Micro- and nanorobotics have the potential to revolutionize many applications
including targeted material delivery, assembly, and surgery. The same
properties that promise breakthrough solutions---small size and large
populations---present unique challenges to generating controlled motion. We
want to use large swarms of robots to perform manipulation tasks;
unfortunately, human-swarm interaction studies as conducted today are limited
in sample size, are difficult to reproduce, and are prone to hardware failures.
We present an alternative.
This paper examines the perils, pitfalls, and possibilities we discovered by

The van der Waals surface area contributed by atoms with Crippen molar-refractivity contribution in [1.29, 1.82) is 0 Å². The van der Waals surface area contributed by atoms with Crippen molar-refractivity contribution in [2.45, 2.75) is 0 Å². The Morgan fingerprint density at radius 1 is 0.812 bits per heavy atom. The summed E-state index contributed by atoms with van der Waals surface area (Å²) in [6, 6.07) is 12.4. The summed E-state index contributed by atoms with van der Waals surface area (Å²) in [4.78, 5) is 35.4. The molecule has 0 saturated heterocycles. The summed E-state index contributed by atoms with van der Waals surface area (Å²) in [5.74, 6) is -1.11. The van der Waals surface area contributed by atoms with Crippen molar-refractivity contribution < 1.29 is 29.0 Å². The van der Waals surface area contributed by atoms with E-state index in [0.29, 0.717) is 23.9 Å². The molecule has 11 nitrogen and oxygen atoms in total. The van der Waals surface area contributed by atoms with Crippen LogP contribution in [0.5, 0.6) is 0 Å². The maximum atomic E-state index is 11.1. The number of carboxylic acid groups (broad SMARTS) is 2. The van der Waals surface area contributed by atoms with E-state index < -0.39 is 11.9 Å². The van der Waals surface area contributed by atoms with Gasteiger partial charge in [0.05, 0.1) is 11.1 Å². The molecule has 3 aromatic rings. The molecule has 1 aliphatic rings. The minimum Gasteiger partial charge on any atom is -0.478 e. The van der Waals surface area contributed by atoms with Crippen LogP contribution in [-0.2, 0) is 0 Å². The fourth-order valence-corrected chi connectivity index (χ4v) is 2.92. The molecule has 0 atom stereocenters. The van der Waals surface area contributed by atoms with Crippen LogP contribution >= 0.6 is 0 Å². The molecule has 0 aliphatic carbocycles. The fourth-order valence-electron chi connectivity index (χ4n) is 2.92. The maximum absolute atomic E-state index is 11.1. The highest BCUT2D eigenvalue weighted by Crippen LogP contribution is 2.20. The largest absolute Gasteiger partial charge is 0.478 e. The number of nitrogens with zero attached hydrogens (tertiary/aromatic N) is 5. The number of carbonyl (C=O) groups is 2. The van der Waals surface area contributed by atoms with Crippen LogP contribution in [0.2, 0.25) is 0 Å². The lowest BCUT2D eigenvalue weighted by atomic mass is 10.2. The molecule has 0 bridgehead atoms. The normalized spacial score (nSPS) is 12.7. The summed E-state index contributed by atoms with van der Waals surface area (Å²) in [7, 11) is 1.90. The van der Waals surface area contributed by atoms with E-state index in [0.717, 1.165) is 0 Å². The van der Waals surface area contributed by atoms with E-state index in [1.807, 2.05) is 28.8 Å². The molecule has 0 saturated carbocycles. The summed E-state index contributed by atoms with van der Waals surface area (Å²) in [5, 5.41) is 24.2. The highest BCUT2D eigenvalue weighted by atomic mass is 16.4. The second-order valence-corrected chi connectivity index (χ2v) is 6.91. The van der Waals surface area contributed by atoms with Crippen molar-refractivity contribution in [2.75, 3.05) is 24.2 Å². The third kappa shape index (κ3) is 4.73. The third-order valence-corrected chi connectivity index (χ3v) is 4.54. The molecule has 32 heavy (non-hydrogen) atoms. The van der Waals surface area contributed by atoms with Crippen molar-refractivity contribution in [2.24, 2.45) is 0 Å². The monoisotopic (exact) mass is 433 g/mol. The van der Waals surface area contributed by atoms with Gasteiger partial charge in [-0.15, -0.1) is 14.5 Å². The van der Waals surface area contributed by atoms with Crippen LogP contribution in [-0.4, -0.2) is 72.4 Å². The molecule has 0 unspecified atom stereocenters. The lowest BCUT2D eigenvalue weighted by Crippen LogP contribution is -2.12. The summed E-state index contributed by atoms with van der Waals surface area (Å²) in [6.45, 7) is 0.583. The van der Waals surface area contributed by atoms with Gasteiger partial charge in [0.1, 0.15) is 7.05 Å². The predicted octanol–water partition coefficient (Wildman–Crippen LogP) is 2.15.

launching SwarmControl.net, an online game where players steer swarms of up to
500 robots to complete manipulation challenges. We record statistics from
thousands of players, and use the game to explore aspects of large-population
robot control. We present the game framework as a new, open-source tool for
large-scale user experiments. Our results have potential applications in human
control of micro- and nanorobots, supply insight for automatic controllers, and
provide a template for large online robotic research experiments.